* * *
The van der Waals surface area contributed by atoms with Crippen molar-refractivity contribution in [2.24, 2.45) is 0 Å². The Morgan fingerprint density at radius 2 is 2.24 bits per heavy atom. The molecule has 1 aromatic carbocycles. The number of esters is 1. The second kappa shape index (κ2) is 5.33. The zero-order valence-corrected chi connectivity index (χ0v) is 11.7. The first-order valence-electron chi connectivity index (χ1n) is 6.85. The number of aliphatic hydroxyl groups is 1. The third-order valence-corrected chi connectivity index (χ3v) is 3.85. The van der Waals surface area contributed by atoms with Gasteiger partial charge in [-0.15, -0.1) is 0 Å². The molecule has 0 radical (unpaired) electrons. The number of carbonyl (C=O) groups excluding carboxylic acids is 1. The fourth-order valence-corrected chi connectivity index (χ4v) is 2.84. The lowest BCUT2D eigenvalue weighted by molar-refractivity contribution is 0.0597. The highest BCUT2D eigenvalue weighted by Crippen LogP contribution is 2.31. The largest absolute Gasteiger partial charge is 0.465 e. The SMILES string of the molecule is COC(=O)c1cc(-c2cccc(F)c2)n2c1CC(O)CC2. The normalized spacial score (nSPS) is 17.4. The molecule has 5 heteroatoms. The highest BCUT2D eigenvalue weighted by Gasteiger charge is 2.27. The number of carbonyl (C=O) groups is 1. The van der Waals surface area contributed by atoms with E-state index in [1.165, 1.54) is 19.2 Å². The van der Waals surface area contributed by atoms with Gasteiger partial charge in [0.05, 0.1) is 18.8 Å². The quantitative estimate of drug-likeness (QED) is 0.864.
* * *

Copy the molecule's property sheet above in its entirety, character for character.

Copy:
The van der Waals surface area contributed by atoms with Crippen molar-refractivity contribution in [2.24, 2.45) is 0 Å². The Morgan fingerprint density at radius 2 is 2.24 bits per heavy atom. The molecule has 1 aromatic carbocycles. The number of esters is 1. The second kappa shape index (κ2) is 5.33. The zero-order valence-corrected chi connectivity index (χ0v) is 11.7. The first-order valence-electron chi connectivity index (χ1n) is 6.85. The number of aliphatic hydroxyl groups is 1. The third-order valence-corrected chi connectivity index (χ3v) is 3.85. The van der Waals surface area contributed by atoms with Gasteiger partial charge in [-0.15, -0.1) is 0 Å². The molecule has 0 radical (unpaired) electrons. The number of carbonyl (C=O) groups excluding carboxylic acids is 1. The fourth-order valence-corrected chi connectivity index (χ4v) is 2.84. The lowest BCUT2D eigenvalue weighted by molar-refractivity contribution is 0.0597. The highest BCUT2D eigenvalue weighted by Crippen LogP contribution is 2.31. The largest absolute Gasteiger partial charge is 0.465 e. The SMILES string of the molecule is COC(=O)c1cc(-c2cccc(F)c2)n2c1CC(O)CC2. The normalized spacial score (nSPS) is 17.4. The molecule has 5 heteroatoms. The highest BCUT2D eigenvalue weighted by Gasteiger charge is 2.27. The number of carbonyl (C=O) groups is 1. The van der Waals surface area contributed by atoms with E-state index in [1.165, 1.54) is 19.2 Å². The van der Waals surface area contributed by atoms with Gasteiger partial charge in [0.05, 0.1) is 18.8 Å². The quantitative estimate of drug-likeness (QED) is 0.864.